Conventional Dyssynchrony Measurements

Interventricular dyssynchrony analysis

Routine pulsed-Doppler was used to determine interventricular dyssynchrony as previously described[14, 15]. Interventricular mechanical delay (IVMD) was determined as the time difference between the onset of RV ejection and the onset of LV ejection. An IVMD of ≥ 40 ms was considered to constitute significant dyssynchrony [14, 15].

Longitudinal tissue Doppler dyssynchrony analysis

Longitudinal dyssynchrony was determined by using tissue Doppler cine loops from three consecutive beats which were obtained in three standard apical views as previously described in detail[14, 16]. Regions of interest (6 × 8 mm) were placed on the basal and mid-LV segments for each of the three standard views for a 12-site analysis of time to peak velocity. Longitudinal tissue Doppler dyssynchrony was determined as the standard deviation of time to peak systolic velocities from the onset of the QRS complex at the 12 sites (Yu Index)[14, 16]. A longitudinal tissue Doppler dyssynchrony of ≥ 32 ms was considered to be significant[14, 16].

2-D Speckle Tracking Dyssynchrony Analysis

For dyssynchrony analysis by 2-D speckle tracking radial strain, routine gray scale mid-LV short-axis images were used as previously described in detail[14, 17]. Briefly, an end-diastolic circular region of interest was traced on the endocardial cavity with a point-and click approach. A second larger concentric circle was then automatically generated and manually adjusted near the epicardium. The software automatically divided the mid-LV short-axis and apical images into six standard segments and provided the radial speckle tracking strain curves throughout the cardiac cycle. 2-D radial dyssynchrony detected by speckle tracking strain was defined as the time difference between the anteroseptal and posterior wall segmental peak strains[14, 15, 1720]. A 2-D radial dyssynchrony of ≥ 130 ms was considered to constitute significant dyssynchrony[14, 15, 1720].

Biventricular Pacemaker Implantation

A biventricular pacing system was implanted with an RV apical lead and an LV lead through the coronary sinus in all patients. The LV lead was placed in the lateral vein of seven patients, the posterolateral vein of four patients, and the anterolateral vein of three patients. Device implantation was successful for all patients without any major complications. The AV interval was adjusted for optimal diastolic filling by Doppler echocardiographic assessment of mitral inflow[21], and the VV interval was adjusted by Doppler echocardiographic assessment of LV out flow 8 ± 1 days after implantation[22, 23].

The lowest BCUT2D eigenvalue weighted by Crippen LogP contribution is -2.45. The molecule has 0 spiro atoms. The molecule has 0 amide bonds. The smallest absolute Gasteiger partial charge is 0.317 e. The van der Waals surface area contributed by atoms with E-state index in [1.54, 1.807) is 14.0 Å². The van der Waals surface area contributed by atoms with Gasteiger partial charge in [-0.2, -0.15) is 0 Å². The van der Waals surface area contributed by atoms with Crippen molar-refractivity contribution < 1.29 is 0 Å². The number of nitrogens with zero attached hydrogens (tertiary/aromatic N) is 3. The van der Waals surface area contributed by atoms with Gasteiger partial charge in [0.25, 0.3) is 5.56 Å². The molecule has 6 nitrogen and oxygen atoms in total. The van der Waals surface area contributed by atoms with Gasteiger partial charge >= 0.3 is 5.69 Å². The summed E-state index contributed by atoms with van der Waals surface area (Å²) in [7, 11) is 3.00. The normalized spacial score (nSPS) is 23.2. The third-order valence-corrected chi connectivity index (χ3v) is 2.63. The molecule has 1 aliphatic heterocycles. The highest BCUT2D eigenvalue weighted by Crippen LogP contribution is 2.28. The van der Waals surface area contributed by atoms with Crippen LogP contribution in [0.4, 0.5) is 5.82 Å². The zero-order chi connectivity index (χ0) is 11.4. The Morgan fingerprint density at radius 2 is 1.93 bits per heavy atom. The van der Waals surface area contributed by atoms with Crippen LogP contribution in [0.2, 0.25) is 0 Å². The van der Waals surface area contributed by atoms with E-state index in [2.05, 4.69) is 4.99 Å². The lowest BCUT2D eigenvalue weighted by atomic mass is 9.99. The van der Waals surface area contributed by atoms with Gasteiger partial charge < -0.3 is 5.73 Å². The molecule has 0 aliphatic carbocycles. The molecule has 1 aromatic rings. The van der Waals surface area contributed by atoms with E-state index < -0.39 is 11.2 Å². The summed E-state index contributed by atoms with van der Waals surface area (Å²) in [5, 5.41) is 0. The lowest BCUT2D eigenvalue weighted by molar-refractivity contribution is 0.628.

Reproducibility of Measurements

The interobserver and intraobserver reproducibility of the measurements of ASDI for randomly selected 10 patients was evaluated by two independent observers. To assess the interobserver reproducibility, measurements for all patients were analyzed by the second observer blinded to the values obtained by the first observer. For assessment of the intraobserver reproducibility, measurements of all patients were analyzed on 2 consecutive days by an observer blinded to the results of the previous measurements. The intraclass correlation coefficient was used to evaluate interobserver and intraobserver reproducibility.

Statistical Analysis

Continuous variables were expressed as mean ± SD. The paired t test was used to compare group data obtained before and 6 months after CRT, and the unpaired Student's t test for comparison of group data for responders and non-responders. The diagnostic performance of LV dyssynchrony indexes for predicting response to CRT was evaluated by means of receiver operating characteristic curve analysis. Univariate linear correlation analysis was used for a comparison of baseline ASDI and reduction in ESV after CRT. For all tests, p value < 0.05 was considered statistically significant. All the analyses were performed with commercially available software (SPSS version 15.0, SPSS Inc., Chicago, IL, USA).

Results

Patient Characteristics

The baseline clinical and echocardiographic characteristics of the 14 patients are summarized in Table 1. Overall findings showed that CRT reduced LV end-diastolic volume and LVESV (from 175 ± 72 to 153 ± 68 ml, p < 0.005 and from 132 ± 67 to 98 ± 53 ml, p < 0.001, respectively) and increased LV ejection fraction (from 27 ± 7 to 38 ± 9%, p < 0.001). Response to CRT, defined as a relative decrease in ESV of ≥ 15%, was observed in nine patients (64%), and the remaining five patients (36%) were classified as non-responders. Compared with non-responders, responders were more likely to have higher ASDI (4.8 ± 1.1% vs. 2.8 ± 0.7%, p < 0.005) (Table 1). In contrast, there was no significant difference between responders and non-responders in the IVMD, Yu index, and 2-D radial dyssynchrony determined by speckle tracking strain (Table 1).

Predictor of response to CRT and LV reverse remodeling

Of the individual parameters including ASDI and conventional dyssynchrony measures, ASDI ≥ 3.8% proved to be the best predictor of response to CRT with a sensitivity of 78%, specificity of 100% and area under the curve (AUC) of 0.93 (p < 0.001, Table 2). 2-D radial dyssynchrony was also found to be a successful predictors for response to CRT with an AUC of 0.82 (p < 0.005, Table 2). IVMD and Yu index, on the other hand, were not predictive of response to CRT.
Table 2

Relationship between individual parameters and response to cardiac resynchronization therapy

 

AUC

(95% CI)

Cut-off

Sensitivity

(95% CI)

Specificity

(95% CI)

p value

Area strain dyssynchrony index

0.93

(0.67-0.99)

3.8%

78%

(40%-97%)

100%

(48%-100%)

<0.001

Conventional dyssynchrony measurements

     

   IVMD

0.73

(0.44-0.93)